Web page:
The Cost of Adding a Reporting Server

“We’d like to offload our reporting queries to a separate SQL Server.”

The first costs are fairly obvious.

Hardware and storage – even if you’re running it in a virtual machine, you need to account for the costs of say, 4 cores and 32GB RAM. Not only will you need storage for the databases, but you’ll also need to decide whether this server gets backed up, and copied to a disaster recovery data center.

Software licensing – Standard Edition is ~$2k per core, and Enterprise Edition is ~$7k per core. Toss in Windows (especially now that it’s licensed per-core), your management/backup/antivirus tools, and your monitoring software.

Project planning – you’ll need to design how to get the data from production to the reporting server, like with Always On Availability Groups, log shipping, or transactional replication.

App modifications – the app running reporting queries will need a new connection string. Even with Always On Availability Groups, reads aren’t automatically offloaded to readable replicas – you have to use the connection string parameter ApplicationIntent = ReadOnly to tell SQL Server that you promise not to try to write anything. If you have a single app that does both reads and writes, and you only want to offload some of the queries, you’ll need to go through the code to switch those queries over to the new connection string.

The rest of the costs are surprises.

Adding a troubleshooting process – sooner or later, the data replication process will break. Depending on the method (AGs, log shipping, replication) and failure type, it’ll fail in different ways – maybe all of the data is old, maybe just some of it is, or maybe the reports aren’t accessible at all. You’ll want to list out the failure methods and explain what symptoms will look like. This helps business users recognize when their reports are wrong, and react appropriately. If you don’t do this step, then after the first failure, people are just always going to expect that there’s a bug in the report data.

Prepare for failure – for each of those failure methods, decide how you’re going to react. For example, if AG replication breaks and reports are out of date, will you point reports at the primary until the problem is resolved, or will users just have to deal with unavailable reports while you troubleshoot or resync the replicas? If you don’t do this step, then you’re going to be winging it every time, and you’ll look unprepared while reports are wrong or down.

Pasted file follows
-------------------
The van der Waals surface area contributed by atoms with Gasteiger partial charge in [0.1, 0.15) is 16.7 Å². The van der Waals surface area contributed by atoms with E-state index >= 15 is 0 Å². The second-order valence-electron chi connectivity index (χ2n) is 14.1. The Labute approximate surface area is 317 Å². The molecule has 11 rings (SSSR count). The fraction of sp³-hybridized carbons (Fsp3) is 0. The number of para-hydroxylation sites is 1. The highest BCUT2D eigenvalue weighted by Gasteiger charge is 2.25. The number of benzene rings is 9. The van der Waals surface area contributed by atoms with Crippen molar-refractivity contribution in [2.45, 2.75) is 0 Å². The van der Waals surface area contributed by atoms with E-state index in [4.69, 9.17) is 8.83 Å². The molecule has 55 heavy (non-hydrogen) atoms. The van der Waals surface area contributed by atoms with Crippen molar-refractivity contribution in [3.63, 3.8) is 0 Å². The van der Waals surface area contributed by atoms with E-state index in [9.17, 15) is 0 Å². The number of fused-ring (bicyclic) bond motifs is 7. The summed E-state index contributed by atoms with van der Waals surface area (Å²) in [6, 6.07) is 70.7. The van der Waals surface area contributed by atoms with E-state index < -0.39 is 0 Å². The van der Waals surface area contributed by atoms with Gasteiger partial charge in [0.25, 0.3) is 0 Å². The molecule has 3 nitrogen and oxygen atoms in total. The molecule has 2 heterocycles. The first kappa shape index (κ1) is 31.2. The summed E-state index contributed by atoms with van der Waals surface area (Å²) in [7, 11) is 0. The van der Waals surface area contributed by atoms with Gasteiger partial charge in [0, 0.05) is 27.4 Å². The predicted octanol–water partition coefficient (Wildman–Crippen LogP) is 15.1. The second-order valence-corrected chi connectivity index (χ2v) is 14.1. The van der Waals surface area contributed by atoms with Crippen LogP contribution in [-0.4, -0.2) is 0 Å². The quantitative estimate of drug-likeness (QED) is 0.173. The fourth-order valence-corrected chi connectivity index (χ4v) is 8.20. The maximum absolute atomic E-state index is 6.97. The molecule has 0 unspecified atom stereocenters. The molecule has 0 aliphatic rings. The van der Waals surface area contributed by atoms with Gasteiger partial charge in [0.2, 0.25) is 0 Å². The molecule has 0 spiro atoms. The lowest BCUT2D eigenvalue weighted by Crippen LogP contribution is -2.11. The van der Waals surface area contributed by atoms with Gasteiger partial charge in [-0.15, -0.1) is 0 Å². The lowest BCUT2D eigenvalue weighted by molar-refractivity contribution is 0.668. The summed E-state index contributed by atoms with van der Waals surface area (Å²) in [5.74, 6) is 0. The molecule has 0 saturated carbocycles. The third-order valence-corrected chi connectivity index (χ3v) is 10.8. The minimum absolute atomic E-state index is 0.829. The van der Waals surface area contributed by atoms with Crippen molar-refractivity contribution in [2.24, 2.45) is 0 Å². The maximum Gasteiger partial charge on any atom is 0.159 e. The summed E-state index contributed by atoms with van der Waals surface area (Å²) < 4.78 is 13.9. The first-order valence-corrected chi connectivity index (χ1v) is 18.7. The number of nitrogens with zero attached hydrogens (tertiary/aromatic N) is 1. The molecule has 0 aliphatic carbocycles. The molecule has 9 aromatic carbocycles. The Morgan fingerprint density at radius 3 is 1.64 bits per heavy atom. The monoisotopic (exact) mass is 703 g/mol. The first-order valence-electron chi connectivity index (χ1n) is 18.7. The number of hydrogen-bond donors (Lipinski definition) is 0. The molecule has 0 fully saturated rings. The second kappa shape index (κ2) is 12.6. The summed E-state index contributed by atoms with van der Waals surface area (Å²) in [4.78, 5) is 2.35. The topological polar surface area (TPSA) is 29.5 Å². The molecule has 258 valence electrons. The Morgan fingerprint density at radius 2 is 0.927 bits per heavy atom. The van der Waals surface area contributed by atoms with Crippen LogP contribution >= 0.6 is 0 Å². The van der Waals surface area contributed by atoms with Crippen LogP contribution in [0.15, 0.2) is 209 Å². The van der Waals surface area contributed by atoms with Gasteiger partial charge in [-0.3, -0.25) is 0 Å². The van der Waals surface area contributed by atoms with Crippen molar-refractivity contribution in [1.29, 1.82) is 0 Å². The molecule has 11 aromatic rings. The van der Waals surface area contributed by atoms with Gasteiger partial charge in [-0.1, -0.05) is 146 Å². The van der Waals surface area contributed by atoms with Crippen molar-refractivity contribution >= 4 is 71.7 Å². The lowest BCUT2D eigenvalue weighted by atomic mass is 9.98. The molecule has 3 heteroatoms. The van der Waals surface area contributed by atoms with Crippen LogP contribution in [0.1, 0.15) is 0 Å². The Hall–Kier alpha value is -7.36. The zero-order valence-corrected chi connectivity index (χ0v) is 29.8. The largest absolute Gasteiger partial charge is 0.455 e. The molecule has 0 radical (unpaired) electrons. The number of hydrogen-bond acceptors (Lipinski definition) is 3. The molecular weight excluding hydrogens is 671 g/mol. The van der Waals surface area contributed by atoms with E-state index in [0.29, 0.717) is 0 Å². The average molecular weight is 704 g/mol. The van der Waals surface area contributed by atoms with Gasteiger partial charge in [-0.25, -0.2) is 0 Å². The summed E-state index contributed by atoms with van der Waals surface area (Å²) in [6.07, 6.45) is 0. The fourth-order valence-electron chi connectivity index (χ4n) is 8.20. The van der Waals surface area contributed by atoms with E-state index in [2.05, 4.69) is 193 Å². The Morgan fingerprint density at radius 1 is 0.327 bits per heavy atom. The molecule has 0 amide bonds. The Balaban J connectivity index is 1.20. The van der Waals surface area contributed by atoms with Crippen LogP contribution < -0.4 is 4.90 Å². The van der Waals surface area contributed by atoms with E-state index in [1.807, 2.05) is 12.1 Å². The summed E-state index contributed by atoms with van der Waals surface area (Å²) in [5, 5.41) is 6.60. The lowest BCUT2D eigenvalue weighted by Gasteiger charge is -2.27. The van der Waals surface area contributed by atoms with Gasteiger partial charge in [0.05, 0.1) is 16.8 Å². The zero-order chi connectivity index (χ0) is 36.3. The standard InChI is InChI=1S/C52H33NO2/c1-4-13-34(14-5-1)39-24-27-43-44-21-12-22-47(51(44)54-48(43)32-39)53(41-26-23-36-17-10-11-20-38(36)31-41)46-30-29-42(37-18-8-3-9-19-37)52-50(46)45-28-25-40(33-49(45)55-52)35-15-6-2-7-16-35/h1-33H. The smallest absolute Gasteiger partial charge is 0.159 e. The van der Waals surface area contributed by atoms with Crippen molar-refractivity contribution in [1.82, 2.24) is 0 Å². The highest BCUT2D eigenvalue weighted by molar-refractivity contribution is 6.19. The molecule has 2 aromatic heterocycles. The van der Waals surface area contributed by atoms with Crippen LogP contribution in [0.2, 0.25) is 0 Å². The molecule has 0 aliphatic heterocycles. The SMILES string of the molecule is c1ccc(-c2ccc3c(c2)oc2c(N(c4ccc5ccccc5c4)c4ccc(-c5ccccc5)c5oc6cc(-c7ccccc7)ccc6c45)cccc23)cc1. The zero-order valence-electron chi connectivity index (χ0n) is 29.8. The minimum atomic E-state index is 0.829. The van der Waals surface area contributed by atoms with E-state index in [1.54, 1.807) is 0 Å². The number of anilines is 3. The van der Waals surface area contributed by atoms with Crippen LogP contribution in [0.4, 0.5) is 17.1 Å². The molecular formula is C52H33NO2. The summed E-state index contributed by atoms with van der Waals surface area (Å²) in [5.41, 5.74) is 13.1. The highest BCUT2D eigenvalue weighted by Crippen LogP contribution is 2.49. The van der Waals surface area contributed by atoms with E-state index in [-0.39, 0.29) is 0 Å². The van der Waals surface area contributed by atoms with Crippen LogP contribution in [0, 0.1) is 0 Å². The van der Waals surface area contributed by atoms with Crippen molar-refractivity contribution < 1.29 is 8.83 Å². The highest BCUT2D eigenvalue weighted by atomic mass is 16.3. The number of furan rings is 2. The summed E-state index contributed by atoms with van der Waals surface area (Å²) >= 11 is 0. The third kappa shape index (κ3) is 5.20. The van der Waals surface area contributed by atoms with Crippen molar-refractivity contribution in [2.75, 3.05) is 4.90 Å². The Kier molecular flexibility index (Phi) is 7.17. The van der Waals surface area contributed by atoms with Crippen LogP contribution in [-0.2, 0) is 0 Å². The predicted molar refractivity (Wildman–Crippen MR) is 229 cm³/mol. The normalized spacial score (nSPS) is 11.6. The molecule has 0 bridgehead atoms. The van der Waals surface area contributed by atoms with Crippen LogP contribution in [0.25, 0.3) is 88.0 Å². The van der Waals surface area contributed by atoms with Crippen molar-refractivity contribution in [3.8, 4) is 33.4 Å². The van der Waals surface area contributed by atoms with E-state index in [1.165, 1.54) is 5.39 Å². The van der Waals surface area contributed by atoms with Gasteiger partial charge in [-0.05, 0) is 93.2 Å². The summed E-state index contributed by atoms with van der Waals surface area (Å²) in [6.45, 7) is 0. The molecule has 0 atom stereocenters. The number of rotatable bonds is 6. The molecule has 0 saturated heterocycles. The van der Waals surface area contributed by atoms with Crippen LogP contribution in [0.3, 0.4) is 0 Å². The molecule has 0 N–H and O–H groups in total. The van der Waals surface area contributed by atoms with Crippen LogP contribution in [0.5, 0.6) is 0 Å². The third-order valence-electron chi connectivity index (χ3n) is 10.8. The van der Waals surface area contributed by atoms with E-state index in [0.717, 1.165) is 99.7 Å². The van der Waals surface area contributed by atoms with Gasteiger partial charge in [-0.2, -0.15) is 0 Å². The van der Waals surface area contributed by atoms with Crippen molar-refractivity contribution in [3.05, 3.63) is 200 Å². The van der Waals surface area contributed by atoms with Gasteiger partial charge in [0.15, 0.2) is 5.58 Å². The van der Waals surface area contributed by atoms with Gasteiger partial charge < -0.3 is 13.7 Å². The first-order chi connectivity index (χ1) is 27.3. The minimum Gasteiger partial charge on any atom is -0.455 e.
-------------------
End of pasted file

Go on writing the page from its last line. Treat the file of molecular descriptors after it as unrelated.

Set realistic expectations for RPO and RTO – based on your process and preparation, make sure the business users understand how long their reports will be down when things break.

Measure the overhead of replication – AGs and transactional replication can add performance slowdowns beyond what the reports used to cost. For example, if you were only running a few reports an hour, and only hitting a subset of the data, then suddenly replicating every individual delete/update/insert operation can have a huge overhead.

Add monitoring – you need to start monitoring how far behind the reporting server is, and how performance is doing on both. Performance troubleshooting becomes a lot harder, too – for example, when you’re doing index tuning, you have to combine data across both the primary and the reporting servers in order to find the right mix of indexes across the board.

Are you sure you really need to offload reporting?

Before you embark on this expensive project, ask: